Multidimensional Child Deprivation and Poverty Measurement: Case Study of Bosnia and Herzegovina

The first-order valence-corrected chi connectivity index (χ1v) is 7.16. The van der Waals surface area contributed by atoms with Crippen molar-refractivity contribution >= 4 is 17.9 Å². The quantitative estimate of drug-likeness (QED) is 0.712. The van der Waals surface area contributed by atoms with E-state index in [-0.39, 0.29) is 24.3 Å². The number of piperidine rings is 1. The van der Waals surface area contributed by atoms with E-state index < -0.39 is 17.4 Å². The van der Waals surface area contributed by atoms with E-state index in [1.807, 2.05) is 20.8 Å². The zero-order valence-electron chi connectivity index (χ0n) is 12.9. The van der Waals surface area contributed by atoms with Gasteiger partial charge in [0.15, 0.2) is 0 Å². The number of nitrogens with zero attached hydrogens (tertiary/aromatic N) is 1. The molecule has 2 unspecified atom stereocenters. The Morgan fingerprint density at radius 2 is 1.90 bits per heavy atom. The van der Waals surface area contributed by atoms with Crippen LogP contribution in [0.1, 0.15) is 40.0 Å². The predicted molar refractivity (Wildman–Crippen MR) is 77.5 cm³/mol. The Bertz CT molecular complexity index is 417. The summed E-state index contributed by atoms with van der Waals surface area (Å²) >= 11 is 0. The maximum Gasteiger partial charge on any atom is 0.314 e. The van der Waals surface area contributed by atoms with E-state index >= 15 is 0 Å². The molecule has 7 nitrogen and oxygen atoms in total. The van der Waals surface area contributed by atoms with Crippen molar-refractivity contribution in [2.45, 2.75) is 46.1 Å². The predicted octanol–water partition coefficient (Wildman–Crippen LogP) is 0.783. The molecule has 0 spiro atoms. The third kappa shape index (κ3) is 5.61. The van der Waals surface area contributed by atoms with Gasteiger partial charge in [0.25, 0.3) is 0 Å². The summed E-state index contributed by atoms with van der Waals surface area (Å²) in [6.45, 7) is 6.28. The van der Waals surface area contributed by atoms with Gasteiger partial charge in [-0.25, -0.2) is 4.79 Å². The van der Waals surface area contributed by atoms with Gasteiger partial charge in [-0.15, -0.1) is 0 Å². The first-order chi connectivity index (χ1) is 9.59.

This study applies UNICEF’s rights-based multiple overlapping deprivation analysis framework to a single country case study—Bosnia and Herzegovina (BiH). Using data from the Extended Living Standards Measurement Survey 2011 for children aged 5–15, the paper analyses the incidence and intensity of multidimensional child deprivation and examines its relationship to household-based monetary poverty, drawing on differences between rural and urban areas. Seven dimensions of deprivation have been identified using the child rights framework: Nutrition, Clothing, Educational Resources, Leisure, Social Participation, Information and Housing. We find that the majority of school-age children in BiH are deprived in one or more dimensions and one in four are deprived in three or more dimensions out of seven. Children in consumption poor households are more likely to be deprived in every dimension analysed separately and in a greater number of dimensions at once. Nevertheless, the degree of overlap between poverty and multidimensional deprivation is moderate, suggesting that child deprivation cannot be eradicated solely by increasing households’ consumption capacity. Finally, the study finds no significant differences by type of area in multidimensional deprivation rates for consumption-poor children aged 5–15. In contrast, non-poor children in rural areas are substantially more likely to be deprived in three or more dimensions at once than their counterparts in urban areas. Overall, these results call for a multifaceted policy approach targeting both the demand for and supply of children’s goods and services.